22 June 2005

It's always the challenge of the future, this feeling of excitement, that drives me.

Got an email last week, inviting me to a game of touch rugby at the launch of some cup- don’t really know much about rugby, but anything to take time off work and you can count me in. Anyways, rocked up at Parktown Boys just before lunch on Tues and found a big crowd of VIP’s at the Currie Cup launch! Luckily they had enough players, so I didn’t have to risk tooth and limb, playing for the Media side against the ‘Legends’- haven’t heard many of the names before but you may know, Mac Masina, Rob Louw and some Joost vd Westhuizen… Joel Stransky, the rugby dude we met in Pletts was also there- well it was fairly entertaining and high profile enough to justify spending a few hours there… Mingled with the VIP’s and took some pics with the legends- but still trying to figure out who’s who! Ended up having lunch on the same table as Rugby boss, Brian van Rooyen, who is the major shareholder of Labat, the company that we did our accounts project on and also the company that was involved in a major legal case with KPMG- understandably, I didn’t mention where I work!

Politics- the topic of discussion with an Iraqi Doctorate student and a brother from Palestine. The freedom of speech and freedom of expression that we enjoy in this country is virtually non-existent in most so-called ‘Muslim countries’. If Islam has a future anywhere in the world, its right here- most of the problems that we face here can be solved by Islam. So people here need Islam and are looking for it; but we aren’t doing too well passing it on! I think its possible, that if a network of young, dynamic Muslims, with sincere intentions, decide to change things around, we can be living in a country that is more Islamic than most Muslim countries- without changing the names of everything and replacing them with Arabised names, but by understanding and implementing the essence of Islam, whenever presented with the opportunity of making a decision, or enforcing a policy. For this to happen, two things first need to be done: a commitment needs to be made by this network of people, and we need to know and understand what we are trying to achieve… agree?

Thurs was Youth Day- went on a bus tour of Soweto, a really insightful and educational experience. Over the years, I have been reading and talking about the events that occurred on this day, but never before had the opportunity to see where it all happened. Visited the Hector Peterson Museum and the area where it all happened. Also went to Mandela’s house and the Regina Mundi church. Besides Hector Peterson, the 13 year old school boy who was killed, and the unsung hero who tried saving him, Mbuyisa Makhubo, who disappeared and was never heard of again after going into exile, there were many other young people who were killed in the riots against the Apartheid regime. What’s important to remember is that there are still passionate youngsters out there who are dying for their freedom- let us not forget them either! And to ensure that those whose blood was spilt on this land was not in vain, it’s the responsibility of this generation to ensure that racial oppression is not just merely replaced with economic oppression. Isn’t it odd that we still have people protesting against local government and councils, very similar to the protests against the apartheid regime?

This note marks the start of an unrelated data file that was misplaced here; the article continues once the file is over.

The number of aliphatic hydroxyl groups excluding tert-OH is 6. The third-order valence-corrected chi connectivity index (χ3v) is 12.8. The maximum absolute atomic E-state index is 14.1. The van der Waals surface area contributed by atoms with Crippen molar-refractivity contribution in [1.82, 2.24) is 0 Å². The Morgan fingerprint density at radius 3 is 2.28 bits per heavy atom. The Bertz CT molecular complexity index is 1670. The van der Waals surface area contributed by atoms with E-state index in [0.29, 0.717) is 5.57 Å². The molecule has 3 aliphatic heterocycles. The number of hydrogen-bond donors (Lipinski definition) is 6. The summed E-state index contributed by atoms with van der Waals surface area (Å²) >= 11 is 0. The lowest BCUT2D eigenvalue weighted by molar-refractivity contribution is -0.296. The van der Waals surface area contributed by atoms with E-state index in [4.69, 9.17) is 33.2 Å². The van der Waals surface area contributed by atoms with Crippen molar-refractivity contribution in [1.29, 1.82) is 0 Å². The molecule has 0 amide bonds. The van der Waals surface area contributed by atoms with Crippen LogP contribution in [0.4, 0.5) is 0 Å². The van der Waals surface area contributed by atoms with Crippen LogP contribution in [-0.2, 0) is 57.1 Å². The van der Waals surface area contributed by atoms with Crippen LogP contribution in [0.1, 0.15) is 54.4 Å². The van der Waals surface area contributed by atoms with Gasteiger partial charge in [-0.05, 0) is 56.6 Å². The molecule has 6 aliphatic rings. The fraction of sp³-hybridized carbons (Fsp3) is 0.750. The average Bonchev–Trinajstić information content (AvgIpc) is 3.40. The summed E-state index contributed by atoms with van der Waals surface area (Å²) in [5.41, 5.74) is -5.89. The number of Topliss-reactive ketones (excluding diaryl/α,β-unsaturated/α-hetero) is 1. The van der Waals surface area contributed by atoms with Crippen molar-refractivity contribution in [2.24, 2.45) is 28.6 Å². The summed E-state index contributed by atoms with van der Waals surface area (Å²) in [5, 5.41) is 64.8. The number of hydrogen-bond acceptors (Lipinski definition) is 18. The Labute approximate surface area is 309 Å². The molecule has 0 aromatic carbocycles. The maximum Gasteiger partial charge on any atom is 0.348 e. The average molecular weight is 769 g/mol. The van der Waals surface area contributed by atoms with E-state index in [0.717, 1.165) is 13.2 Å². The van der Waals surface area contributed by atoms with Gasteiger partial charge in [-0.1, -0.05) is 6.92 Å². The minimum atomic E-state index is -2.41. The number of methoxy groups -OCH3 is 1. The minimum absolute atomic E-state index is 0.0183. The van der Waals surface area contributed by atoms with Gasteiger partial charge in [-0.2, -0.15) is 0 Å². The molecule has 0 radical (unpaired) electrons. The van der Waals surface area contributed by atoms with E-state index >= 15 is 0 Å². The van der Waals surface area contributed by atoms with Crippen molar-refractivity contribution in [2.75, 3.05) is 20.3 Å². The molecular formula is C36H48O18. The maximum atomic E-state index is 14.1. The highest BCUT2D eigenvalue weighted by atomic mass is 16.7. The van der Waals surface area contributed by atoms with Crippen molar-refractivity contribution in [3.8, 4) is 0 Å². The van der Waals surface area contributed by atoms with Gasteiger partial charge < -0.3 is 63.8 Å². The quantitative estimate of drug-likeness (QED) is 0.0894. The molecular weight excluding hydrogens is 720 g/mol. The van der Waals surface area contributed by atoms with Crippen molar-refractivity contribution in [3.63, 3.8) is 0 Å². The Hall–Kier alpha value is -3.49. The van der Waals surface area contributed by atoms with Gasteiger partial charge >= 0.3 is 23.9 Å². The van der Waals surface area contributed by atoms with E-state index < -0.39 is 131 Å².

The tour guide we had seemed to find symbolism in almost every minute detail- from the colour of the paving to the water in the pond! But on the whole, a really exciting visit and a must see for all South Africans.

Heard of Paul Wolfowitz? He was in SA last week and a picket was arranged at the Gauteng Legislature against his visit- pathetic crowd of only about 60 odd people! And only a handful seemed to know what they were actually protesting against. At least they were there and having fun singing and dancing- it hopefully raised some awareness in the media that he was not welcome here! Wolfowitz is now head of the World Bank; an institution that lends about $20 billion a year to developing nations and often plays an enormously influential role in shaping their policies because of the conditions it sets for aid! And this being the ex-deputy secretary of defence of the USA, the architect of the war on Iraq, a board member of a major US arms manufacturer and a fervent supporter of the murderous Israeli oppressors! The world is a strange place- this moron who caused so much crap in the world, is now being hailed as the saviour of Africa and all third world countries! And what’s even stranger is the opposition to these clowns comes from, as was the case against the Apartheid oppressors, not concerned, good Muslims, but from faithless, atheistic Socialist’s!

A bit of advice- don’t go ice skating and swimming in a heated pool on the same night! You will get sick like a dog:( Learnt my lesson the hard way- but I suppose if had to do it again, it was so much fun that I probably would go ahead anyways! Ice skating is really cool- excellent entertainment for a Saturday night. And it’s a form of exercise as well, so at least it’s a little productive and not just mere entertainment:) Swimming in a heated pool on a cold winter’s night- something your mother will probably warn you against, but in the heat of the moment, who cares! Well, I paid dearly for my mistake- spent the whole of Sunday in bed!

Board results come out this Friday! Request for those valuable prayers- really need it! If I fail, don’t worry, you will hear about it- I will have a big braai next weekend and everyone will be invited!

No comments: